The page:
IBM axes 800 jobs in the UK and sees profits slump

26 August 2019 3 min. read

Professional services firm IBM reduced its UK headcount by one in every 15 jobs throughout 2018, according to documents submitted to Companies House. Despite this major reduction in wage costs, however, IBM recorded a reduced profit for the financial year, even as the consulting wing of the IT giant enjoyed a revenue improvement of 7.45%. 

2017 compounded a sustained rough-patch for IBM in the British market. Big Blue was found to have failed to grow its top and bottom lines for 21 continuous quarters, prompting a change of leadership in the firm’s UK wing. Bill Kelleher inherited the UK & Ireland Chief Executive office from David Stokes, under whom IBM sales in the UK fell to £3.657 billion in 2015. In the same period, operating profit more than halved from £290 million to £138 million.

While operating profit bounced back to £182.1 million for 2017, IBM has since continued to resort to the tactic of redundancy cycles in order to return to growth and improve profitability. As a result, in December it was reported that almost 1,900 front line services personnel at IBM UK were at risk of redundancy, with more than 500 of those scheduled to leave the company as part of its latest cost purge.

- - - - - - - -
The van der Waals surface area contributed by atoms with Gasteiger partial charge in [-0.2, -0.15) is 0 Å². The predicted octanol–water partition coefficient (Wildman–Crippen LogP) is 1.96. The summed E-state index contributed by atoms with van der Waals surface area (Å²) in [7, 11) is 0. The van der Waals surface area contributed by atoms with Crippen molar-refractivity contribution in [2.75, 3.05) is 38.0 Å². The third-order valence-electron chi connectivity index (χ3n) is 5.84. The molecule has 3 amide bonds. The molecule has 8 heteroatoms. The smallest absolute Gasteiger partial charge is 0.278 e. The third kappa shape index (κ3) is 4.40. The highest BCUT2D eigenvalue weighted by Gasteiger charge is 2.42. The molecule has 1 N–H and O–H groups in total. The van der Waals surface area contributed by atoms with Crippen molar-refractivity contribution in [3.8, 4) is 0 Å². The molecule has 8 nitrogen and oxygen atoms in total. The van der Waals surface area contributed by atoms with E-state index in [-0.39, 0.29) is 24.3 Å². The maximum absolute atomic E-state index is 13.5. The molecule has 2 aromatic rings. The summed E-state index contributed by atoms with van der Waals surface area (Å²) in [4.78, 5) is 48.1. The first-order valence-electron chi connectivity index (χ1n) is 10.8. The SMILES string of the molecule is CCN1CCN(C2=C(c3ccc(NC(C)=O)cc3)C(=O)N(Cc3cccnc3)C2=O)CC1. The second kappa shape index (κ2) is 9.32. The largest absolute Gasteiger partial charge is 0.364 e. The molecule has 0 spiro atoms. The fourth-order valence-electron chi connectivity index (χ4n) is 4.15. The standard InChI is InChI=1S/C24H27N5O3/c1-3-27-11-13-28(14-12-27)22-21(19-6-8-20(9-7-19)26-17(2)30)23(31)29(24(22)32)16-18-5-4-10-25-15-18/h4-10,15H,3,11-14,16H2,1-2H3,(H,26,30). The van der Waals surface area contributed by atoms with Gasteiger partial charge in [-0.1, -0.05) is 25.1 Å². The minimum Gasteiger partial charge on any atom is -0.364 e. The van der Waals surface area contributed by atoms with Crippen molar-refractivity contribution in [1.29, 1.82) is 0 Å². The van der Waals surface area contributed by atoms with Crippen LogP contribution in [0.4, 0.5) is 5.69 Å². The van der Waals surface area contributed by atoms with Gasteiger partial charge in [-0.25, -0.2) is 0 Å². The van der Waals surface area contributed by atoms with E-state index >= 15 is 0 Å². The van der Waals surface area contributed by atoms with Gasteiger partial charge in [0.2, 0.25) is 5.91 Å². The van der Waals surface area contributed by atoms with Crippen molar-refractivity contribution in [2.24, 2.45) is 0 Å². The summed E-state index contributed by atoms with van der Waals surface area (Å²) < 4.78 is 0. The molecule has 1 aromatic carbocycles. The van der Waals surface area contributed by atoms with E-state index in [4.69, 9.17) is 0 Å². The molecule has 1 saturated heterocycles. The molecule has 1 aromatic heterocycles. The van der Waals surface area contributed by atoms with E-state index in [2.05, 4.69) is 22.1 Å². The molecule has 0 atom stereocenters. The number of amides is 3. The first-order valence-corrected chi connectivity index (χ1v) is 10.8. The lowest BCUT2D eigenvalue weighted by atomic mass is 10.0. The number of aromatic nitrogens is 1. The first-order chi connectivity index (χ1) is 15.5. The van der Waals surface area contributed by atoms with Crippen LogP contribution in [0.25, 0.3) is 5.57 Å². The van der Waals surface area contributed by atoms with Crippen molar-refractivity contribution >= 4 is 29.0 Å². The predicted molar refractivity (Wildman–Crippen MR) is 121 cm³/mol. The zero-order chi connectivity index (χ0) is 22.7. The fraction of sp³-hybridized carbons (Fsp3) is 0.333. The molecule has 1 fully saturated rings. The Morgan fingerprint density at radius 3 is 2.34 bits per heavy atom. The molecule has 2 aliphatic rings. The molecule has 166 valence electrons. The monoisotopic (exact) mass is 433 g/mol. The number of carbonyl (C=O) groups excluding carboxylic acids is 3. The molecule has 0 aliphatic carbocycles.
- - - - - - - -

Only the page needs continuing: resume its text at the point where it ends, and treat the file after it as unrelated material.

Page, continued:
IBM axes 800 jobs in the UK and sees profits slump

This included 1,118 heads at risk in IS Delivery (ISD), where IBM aimed to cut down on 362 positions. A further 780 people in Technical Services Support (TSS) were also deemed "in scope", with 152 of the latter to be laid off. The anticipated number of 500 staff has been more than surpassed, however.

In the end, some 800 UK jobs vanished from IBM’s British operations, with profit and loss accounts filed at Companies House confirming around 11,297 workers were on the payroll at the end of the year, contrasting with 12,124 the year before. According to reports from IT news site The Register, however, while the process has let IBM cut costs by offshoring a chunk of its workforce, it did not allow the firm to capitalise on improving top-line numbers. Sticking with the tactic of lay-offs to improve its results has ultimately failed to pay dividends for Big Blue.

Turnover rose by 3% year-on-year to £3.823 billion, thanks to gains made across the board in hardware, software and services areas, meaning IBM recorded a gross profit of £241.3 million from £191.1 million in the previous term. This growth included a 7.45% spike in revenue for IBM’s global business services wing, outpacing the expansion of the broader UK consulting market. In spite of this, heightened admin expenses, coupled with impairment losses on financial and contract assets, saw operating profit fall spectacularly from the £182.1 million of 2017 down to £67 million.